(Reuters) - Billionaire Elon Musk's SpaceX Falcon 9 rocket is scheduled to blast off on Thursday after two cancelled launches earlier this week due to last-minute technical problems, but poor weather is looming as a potential problem.
The rocket will carry a roughly $500 million (396 million pound) global positioning system (GPS) satellite built by Lockheed Martin Corp <LMT.N> and is due to take off from Florida's Cape Canaveral shortly after 9 a.m. local time (1400 GMT).
Weather will be a challenge on Thursday morning, with only a 20 percent chance of favourable conditions because severe thunderstorms and wind gusts are predicted for south and central Florida's so-called Space Coast on Thursday, said Patrick Burke, a meteorologist with the National Weather Service's Weather Prediction Center in College Park, Maryland.
"It's almost a near certainty that Cape Canaveral will get thunderstorms in the morning, with some severe winds," Burke said. "A cold front bringing the rain is moving in from off shore."
Burke said the weather might not clear up until Saturday.
SpaceX halted the planned launch minutes before lift-off on Tuesday due to a technical issue, although it said later the rocket and payload "remain healthy."
The launch was also cancelled early on Wednesday due to a technical issue with the rocket.
A successful launch would be a significant victory for Musk, an entrepreneur who spent years trying to break into the lucrative market for military space launches long dominated by Lockheed and Boeing Co <BA.N>.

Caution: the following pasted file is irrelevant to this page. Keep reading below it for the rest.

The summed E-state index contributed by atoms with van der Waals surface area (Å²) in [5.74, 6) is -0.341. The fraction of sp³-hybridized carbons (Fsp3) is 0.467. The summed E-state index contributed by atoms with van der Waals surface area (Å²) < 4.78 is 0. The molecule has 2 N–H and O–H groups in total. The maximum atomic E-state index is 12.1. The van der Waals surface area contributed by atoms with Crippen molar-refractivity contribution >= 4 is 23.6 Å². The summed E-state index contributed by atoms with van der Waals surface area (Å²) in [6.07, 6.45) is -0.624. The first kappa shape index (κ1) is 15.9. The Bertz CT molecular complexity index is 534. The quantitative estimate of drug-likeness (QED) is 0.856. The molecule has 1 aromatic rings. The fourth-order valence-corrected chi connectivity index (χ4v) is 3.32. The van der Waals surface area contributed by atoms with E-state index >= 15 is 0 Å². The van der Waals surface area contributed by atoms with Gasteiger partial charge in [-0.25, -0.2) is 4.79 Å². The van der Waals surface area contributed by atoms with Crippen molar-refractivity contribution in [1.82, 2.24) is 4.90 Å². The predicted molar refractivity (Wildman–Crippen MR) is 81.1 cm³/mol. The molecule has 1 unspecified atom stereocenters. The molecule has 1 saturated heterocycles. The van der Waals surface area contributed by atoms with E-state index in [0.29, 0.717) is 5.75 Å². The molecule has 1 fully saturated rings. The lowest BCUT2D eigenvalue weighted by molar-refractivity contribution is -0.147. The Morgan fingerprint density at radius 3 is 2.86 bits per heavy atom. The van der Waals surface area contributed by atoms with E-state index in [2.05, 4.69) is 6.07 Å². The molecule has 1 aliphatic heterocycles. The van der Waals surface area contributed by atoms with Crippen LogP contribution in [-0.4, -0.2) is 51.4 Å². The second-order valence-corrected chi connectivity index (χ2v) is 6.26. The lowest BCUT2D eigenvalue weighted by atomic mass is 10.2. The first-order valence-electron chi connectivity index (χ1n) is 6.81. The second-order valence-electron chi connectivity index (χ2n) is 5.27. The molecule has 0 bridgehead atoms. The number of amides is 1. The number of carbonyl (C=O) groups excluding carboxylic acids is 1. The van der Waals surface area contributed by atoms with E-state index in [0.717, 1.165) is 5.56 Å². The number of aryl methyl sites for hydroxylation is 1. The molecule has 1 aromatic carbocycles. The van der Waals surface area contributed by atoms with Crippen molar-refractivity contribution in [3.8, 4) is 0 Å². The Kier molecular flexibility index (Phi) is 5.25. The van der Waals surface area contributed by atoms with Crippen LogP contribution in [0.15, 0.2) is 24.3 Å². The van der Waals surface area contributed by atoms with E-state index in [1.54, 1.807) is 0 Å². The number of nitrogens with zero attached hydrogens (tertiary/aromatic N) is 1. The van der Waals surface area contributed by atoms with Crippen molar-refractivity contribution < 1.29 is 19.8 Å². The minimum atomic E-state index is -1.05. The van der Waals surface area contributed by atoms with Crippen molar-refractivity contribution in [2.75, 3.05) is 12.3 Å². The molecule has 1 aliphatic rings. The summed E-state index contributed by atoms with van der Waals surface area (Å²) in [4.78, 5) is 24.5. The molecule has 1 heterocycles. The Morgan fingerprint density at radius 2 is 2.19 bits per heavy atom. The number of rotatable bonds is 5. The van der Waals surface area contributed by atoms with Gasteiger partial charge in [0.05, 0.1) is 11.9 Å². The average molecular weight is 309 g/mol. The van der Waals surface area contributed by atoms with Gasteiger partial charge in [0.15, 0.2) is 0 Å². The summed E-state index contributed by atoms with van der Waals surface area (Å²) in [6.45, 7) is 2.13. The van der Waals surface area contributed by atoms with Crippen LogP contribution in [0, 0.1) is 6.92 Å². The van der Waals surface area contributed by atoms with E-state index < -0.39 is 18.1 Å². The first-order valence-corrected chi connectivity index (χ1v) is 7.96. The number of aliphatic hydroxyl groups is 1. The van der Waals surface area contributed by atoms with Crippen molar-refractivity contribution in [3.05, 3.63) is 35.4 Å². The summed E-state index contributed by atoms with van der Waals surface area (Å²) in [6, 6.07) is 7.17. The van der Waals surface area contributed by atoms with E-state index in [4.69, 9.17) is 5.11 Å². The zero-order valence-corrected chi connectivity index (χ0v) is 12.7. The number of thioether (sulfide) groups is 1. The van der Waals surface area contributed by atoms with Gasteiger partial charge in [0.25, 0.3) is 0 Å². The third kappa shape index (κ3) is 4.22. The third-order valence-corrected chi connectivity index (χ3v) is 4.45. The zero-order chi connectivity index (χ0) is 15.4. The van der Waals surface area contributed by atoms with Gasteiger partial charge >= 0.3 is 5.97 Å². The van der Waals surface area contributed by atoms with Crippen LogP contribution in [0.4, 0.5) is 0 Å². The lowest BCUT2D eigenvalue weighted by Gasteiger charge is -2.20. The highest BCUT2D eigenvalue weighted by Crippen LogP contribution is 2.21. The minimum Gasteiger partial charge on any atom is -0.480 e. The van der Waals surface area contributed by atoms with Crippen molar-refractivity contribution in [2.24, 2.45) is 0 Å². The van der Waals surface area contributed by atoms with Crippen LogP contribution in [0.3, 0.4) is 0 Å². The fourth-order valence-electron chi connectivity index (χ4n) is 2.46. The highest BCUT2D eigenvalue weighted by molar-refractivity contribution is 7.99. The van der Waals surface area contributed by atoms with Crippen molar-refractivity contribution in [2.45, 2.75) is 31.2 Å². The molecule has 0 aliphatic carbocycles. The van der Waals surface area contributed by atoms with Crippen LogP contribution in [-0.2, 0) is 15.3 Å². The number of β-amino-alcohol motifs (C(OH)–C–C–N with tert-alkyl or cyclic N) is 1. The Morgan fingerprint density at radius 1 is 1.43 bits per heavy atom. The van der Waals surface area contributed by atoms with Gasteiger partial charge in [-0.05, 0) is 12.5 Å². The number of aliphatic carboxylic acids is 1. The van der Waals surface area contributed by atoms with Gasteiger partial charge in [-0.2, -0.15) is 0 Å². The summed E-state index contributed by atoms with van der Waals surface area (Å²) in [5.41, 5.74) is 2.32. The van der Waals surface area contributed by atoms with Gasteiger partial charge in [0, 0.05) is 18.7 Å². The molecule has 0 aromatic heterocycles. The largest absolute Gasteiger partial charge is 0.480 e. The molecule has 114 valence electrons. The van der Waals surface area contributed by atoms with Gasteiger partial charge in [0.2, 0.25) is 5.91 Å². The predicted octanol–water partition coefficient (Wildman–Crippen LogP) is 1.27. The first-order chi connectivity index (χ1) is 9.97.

It marks SpaceX's first so-called National Security Space mission, as defined by the U.S. military, SpaceX said.
SpaceX won an $83 million Air Force contract in 2016 to launch the GPS III satellite, which will have a lifespan of 15 years.
Thursday's launch is set to be the first of 32 satellites in production by Lockheed under contracts worth a combined $12.6 billion for the Air Force GPS III programme, Lockheed spokesman Chip Eschenfelder said.
Air Force spokesman William Russell said: "Once fully operational, this latest generation of GPS satellites will bring new capabilities to users, including three times greater accuracy and up to eight times the anti-jamming capabilities."
The launch was originally scheduled for 2014 but has been hobbled by production delays, the Air Force said.
The next GPS III satellite is due to launch in mid-2019, Eschenfelder said, while subsequent satellites undergo testing in the company's Colorado processing facility.
(Reporting by Rich McKay in Atlanta; Additional reporting by Eric M. Johnson and Joey Roulette in Seattle; Editing by Paul Tait)